I'm cheap when it comes to hosting. I don't know why, I just always have been. I currently tend to use the $5/Mo cloud servers from DigitalOcean when I do projects and so far really like them. But when Amazon announced that they now have t2.nano instances for as low as $38/yr I started looking for an excuse to use one. Mainly because, 1) Again, I'm cheap. 2) Excuse to play with AWS.
Note: Yes, I know that a t2.micro is in the 'free usage tier', and is free for 1 year. But that is 1yr from when you sign up. I signed up many, many moons ago. So I am no longer eligible. But, if you are eligible, the free t2.micro is a much better option.
If you have never used AWS before, the biggest surprise is that it's quite á la carte. In this case, you have to buy a server, plus storage, plus dns, plus plus++. Granted most of these services cost pennies per month (if not free at low enough volume), but this does lead to lots of button mashing just to set up even the simplest of servers.
So truth be told, once you're up and running and have all your side dishes, actual cost of a t2.nano comes to $5-$6/mo:
- Server: $3.16/month ($38/yr reserved instance)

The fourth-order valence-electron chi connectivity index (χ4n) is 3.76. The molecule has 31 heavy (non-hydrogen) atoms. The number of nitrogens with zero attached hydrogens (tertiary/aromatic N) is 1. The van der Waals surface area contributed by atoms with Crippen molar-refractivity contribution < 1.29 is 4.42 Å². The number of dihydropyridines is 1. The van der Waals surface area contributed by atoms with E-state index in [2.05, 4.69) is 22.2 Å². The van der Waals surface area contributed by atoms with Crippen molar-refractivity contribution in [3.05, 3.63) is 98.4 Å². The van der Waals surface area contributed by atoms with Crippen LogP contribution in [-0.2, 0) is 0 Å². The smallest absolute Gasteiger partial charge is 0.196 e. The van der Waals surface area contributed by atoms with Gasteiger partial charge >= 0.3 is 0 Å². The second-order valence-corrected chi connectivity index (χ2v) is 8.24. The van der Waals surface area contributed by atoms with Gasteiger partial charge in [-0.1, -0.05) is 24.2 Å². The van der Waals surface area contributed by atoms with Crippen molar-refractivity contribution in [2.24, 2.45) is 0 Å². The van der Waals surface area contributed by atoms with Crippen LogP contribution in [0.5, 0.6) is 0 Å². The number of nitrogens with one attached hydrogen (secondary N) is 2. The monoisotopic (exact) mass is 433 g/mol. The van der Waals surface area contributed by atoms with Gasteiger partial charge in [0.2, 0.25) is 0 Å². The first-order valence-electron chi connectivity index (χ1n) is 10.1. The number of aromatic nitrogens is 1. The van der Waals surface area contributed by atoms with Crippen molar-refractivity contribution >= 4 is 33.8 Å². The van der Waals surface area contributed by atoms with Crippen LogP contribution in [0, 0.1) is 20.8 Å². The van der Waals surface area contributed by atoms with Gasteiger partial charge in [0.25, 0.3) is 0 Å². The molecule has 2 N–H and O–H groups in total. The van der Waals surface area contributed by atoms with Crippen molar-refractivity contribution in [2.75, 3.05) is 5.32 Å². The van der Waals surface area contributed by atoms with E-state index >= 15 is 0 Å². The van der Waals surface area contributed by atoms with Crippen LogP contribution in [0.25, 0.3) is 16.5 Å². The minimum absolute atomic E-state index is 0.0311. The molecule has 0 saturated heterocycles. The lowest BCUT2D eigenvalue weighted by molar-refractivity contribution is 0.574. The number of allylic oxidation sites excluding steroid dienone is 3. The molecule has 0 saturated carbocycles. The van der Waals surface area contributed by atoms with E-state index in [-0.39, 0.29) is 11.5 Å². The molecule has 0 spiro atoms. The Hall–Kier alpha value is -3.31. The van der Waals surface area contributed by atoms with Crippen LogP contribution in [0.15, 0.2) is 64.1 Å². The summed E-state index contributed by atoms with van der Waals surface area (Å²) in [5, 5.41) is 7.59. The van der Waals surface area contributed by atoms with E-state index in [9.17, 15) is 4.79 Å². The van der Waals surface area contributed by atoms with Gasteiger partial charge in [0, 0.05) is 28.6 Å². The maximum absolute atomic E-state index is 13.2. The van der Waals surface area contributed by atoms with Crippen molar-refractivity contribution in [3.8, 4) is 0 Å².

- Storage: ~$0.80/month
- Transfer: ~$0.50/month
- Route 53 DNS: ~$.60/month
This is why the Digital Ocean offering may make a bit more sense for a hobbyist. It's $5. No surprises. No cpu credit limitations (see below). And the back end is much less intimidating.
On the flip side, AWS also give you the keys to the castle. You now have the ability to add in databases, caching, cdn's, IoT, containers, message bus's, etc -- all at the click of a button. What is nice about this, for instance, any day I don't need to maintain/scale a MySql server is a win in my book. So as a site grows it may make more sense (time and money) to run a t2.small/t2.medium and RDS instead of springing for a t2.large/m4.large and trying to maintain is all on one server.
But, we're nowhere near that point. So, lets continue.
So, what do I wish I knew ahead of time?
First was understanding EC2 Reserved Instances. Reserved Instances are not servers, they are contracts for servers you may or may not be running. So if you just go in and buy a reserved instance, nothing will happen. You must first have an instance running (or, build it after). So me being cheap ended up costing me an hour trying to figure out WTF is going on. So, if you're being cheap -- make sure you understand the proper way to be cheap on AWS ahead of time.
I chose to use the Amazon Linux/CentOS. I really like the Amazon offering, but the package repo is a tad anemic. For instance, there isn't a NodeJs package -- and this is fine, it is simple enough to build from scratch. But here is the problem, a t2.nano barely has enough CPU credits to get you thru the build process. So if you make any mistake (like I did), your server will go into limp mode. You'll need to now wait a few hours to earn back enough credits for the build. So, just be aware that you do get a few extra CPU credits to bootstrap your server, but if you're doing anything that requires some heavy lifting, you're gunna have a bad time.